Abubakari II (1300s), also known as Abu Bakr II or Mansa Bakari II, was a ruler of the Mali Empire, brother of Mansa Musa. In 1311, he set out west across the Atlantic Ocean, 181 years before Columbus.
The Mali Empire in West Africa was extremely rich, as his brother’s journey to Mecca in 1324 made clear to Arab writers. It also made clear that Malians could supply a huge expedition to cross vast distances. They had compasses and nautical instruments.
Abubakari, unlike his brother, had little interest in Mecca. He was barely Muslim. Instead he wanted to cross the ocean. Just as the US spent part of its huge wealth to build Apollo rockets to go to the Moon, so he built ships to cross the ocean.
The leading minds of Timbuktu were divided over whether it was possible. Some said the Earth was round like a ball, so there had to be another side to the ocean. In fact, if you went far enough west, over land and sea, you would wind up where you started from. Others thought the idea laughable.
Abubakari’s first expedition was made up of hundreds of ships with enough supplies for two years. It set out from the coast near the Senegal River. He did not go on this expedition, but instructed it not to return till it reached the end of the ocean or was in danger of running out of supplies.
During the long wait for its return, he had a dream: He saw a flock of blackbirds flying across the sky. One of the birds fell to earth and cracked open, spilling out seawater. The other birds turned into a cloud in the distance and disappeared.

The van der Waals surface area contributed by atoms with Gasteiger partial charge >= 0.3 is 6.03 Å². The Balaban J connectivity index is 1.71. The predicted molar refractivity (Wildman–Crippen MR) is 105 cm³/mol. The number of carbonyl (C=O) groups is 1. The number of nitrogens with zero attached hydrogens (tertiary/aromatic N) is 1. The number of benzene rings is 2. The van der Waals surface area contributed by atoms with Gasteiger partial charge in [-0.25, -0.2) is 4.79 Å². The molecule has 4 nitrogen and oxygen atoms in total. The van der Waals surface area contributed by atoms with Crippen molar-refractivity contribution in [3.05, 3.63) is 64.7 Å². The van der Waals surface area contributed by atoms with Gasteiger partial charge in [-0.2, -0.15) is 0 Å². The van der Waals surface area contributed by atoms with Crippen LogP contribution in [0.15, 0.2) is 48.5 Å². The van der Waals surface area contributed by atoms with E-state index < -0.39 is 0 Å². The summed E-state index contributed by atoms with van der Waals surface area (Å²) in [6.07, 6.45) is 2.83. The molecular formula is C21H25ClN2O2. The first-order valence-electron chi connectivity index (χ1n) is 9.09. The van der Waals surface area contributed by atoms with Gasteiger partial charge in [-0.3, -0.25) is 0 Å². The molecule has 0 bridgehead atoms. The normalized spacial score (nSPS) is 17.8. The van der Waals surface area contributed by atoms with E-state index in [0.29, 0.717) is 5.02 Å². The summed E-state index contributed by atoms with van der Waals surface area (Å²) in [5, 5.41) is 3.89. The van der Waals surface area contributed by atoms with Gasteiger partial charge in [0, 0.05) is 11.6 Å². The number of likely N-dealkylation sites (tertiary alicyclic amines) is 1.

Not much later one of the seamen returned. He said there was a river in the ocean. The other ships were carried away by it and disappeared in the distance. He was too afraid to follow and turned back. He was the only one ever to return from the expedition.
Abubakari’s second expedition was much bigger. This time he would lead it himself. He left the empire in the care of his brother, Mansa Musa.
He never returned.
That is the story told by Arab writers and the Malian griots who keep the royal history.
So did he make it? Did any African cross the Atlantic Ocean before Columbus?
When Columbus arrived in the Americas he found that:
“The Indians of this Española [Hispaniola] said there had come to Española a black people who have the tops of their spears made of a metal they call gua-nin ...”
Chemical analyses of those spear points show that they probably came from West Africa.
In 1975, the Associated Press reported a grave found in Hull Bay in the Virgin Islands that the Smithsonian dated to 1250. It contained a nail, a vessel of Indian design from before the time of Columbus and two men with Negroid skeletons. They had “dental mutilation characteristic of early African cultures” – unlike the Blacks slaves that came later.
Thanks to all the comments about this on other threads and those who emailed me about it.
– Abagond, 2015.
Sources: “They Came Before Columbus” (1976) by Ivan Van Sertima; BBC (2000); “Lies My Teacher Told Me” (2007) by James Loewen; “Africa from the Twelfth to the Sixteenth Century” (1997) edited by Joseph Ki-Zerbo and Djibril Tamsir Niane; “Africans and their History” (1998) by Joseph E. Harris, Ph.D.